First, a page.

By Madeline Schulman
The heroic Holocaust survivor Elie Weisel passed away Saturday, the day on which I attended the premiere of Sandy Ruskin’s new serious comedy, Struck. Anti-Semitic memes are easy to find on the internet. These facts are not irrelevant to Struck, which shows that the evils which Elie Weisel devoted his life to battling have not been eradicated, and the effects of the Holocaust are still felt.
Nate (Adam Bradley), and Vera (Susan Maris) Resnick, are charming and good looking. He is a divorce attorney, and she is an actress. Vera is established as being in her mid to late thirties (though Maris doesn’t look it), and the Resnicks are thinking of starting a family. They have a warm, loving, functional marriage, which is a pleasure to see on stage.
We meet them entering their Upper West Side apartment in the fall of 2013. Nate is supporting his limping wife, who has been struck by a bike ridden by James (Benjamin Puvalowski), and is sporting some spectacular leg bruises (very effective make-up!). Vera asks Nate to fish her phone out of her purse (“Don’t make me go in there!,” he jokes) so she can call James and reassure him that she is not going to sue.
Vera looks James up on Facebook, and sees he is an NYU student born in 1993 (“I was already having sex in 1993!”, is her reaction, which is how I computed her age).
Nate thinks this is a bad idea, but while he is absorbed in watching Mad Men, Vera makes the call, and soon Vera and her neighbor Vicky are welcoming James into the apartment. Vicky (Jenny Bacon) is a twice-divorced Texan, now into New Age and Buddha (“He’s fat, but he doesn’t drink.”).
The women are happy to meet this mild young man, who comes bearing flowers, a free month’s subscription to Ancestry.com, and a wonderful story about tracing a great grandmother thought lost in the Holocaust. Struck once more, this time by James’s tale, Vera invites him for Sabbath dinner, an invitation which leads to more striking surprises and events.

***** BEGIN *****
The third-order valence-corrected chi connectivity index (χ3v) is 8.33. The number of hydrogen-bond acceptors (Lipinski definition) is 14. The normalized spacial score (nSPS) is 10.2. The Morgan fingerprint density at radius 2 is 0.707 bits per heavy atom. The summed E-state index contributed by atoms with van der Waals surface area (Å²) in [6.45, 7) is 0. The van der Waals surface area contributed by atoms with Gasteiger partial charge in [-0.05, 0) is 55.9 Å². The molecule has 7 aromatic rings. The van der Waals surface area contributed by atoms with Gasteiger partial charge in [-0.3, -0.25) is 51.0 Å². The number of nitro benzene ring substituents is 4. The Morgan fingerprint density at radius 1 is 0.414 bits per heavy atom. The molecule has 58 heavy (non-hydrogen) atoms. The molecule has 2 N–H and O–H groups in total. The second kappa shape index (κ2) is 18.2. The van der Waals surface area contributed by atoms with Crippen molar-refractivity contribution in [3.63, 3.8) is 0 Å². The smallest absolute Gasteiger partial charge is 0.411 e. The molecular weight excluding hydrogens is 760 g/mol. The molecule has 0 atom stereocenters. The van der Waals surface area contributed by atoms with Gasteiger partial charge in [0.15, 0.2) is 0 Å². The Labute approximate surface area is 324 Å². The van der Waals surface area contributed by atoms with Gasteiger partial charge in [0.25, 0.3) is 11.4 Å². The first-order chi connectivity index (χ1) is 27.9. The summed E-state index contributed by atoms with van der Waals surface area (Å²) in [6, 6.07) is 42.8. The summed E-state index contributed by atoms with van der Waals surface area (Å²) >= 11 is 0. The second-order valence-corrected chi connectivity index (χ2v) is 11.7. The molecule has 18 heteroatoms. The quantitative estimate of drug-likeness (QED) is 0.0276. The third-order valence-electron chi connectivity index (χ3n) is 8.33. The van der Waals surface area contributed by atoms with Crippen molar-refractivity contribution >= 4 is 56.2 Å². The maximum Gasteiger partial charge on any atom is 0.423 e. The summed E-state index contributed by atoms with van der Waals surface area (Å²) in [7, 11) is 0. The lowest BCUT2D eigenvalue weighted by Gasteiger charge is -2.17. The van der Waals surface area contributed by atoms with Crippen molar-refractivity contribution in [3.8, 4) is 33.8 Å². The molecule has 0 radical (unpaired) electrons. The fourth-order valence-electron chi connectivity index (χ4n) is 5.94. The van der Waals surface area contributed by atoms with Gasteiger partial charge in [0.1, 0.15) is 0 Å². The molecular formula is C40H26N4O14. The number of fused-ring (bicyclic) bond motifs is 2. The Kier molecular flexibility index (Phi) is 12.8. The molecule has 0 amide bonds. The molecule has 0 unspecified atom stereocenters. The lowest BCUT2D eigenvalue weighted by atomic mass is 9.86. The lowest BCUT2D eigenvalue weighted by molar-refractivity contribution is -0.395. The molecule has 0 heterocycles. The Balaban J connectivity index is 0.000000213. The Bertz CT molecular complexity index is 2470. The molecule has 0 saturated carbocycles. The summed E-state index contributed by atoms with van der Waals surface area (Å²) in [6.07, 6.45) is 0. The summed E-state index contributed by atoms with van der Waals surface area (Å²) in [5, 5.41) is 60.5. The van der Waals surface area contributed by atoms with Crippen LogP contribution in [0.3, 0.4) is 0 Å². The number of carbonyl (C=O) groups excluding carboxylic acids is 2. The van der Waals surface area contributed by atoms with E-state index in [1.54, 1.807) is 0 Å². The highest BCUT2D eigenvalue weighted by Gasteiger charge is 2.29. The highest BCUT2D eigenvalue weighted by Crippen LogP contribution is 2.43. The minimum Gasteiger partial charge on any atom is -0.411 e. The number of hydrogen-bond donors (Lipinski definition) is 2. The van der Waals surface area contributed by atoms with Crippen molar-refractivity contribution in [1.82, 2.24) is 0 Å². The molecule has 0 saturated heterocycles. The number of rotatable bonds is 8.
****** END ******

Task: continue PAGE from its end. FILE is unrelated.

Adam Bradley and Susan Maris are great as Nate and Vera, whether he is praising her “no pants” look after the accident or she is trying in exasperation to end a phone call with her mother. Jenny Bacon puts a delightful spin on the trope of the wacky neighbor, and Benjamin Puvalowski successfully portrays the turns of a character we do not immediately know fully. Matthew Shephard, charmingly Gallic, rounds out the cast as a guest.
Struck shows how we can be physically struck in an accident or mentally struck by coincidence. We can be struck by unexpected terror and calamity, but equally by unexpected hope and happiness. People can be lost, but people can be found. We can suffer accidents and loss, but we can be comforted by each other. Struck is funny and thought provoking and (you saw this coming!) strikingly good.
Struck will play at the NJ Repertory Theater, 179 Broadway, Long Branch, through July 31, Thursdays and Fridays at 8 p.m.; Saturdays at 3 and 8 p.m.; and Sundays at 2 p.m. For tickets and more information, call 732-229-3166 or visit www.njrep.org.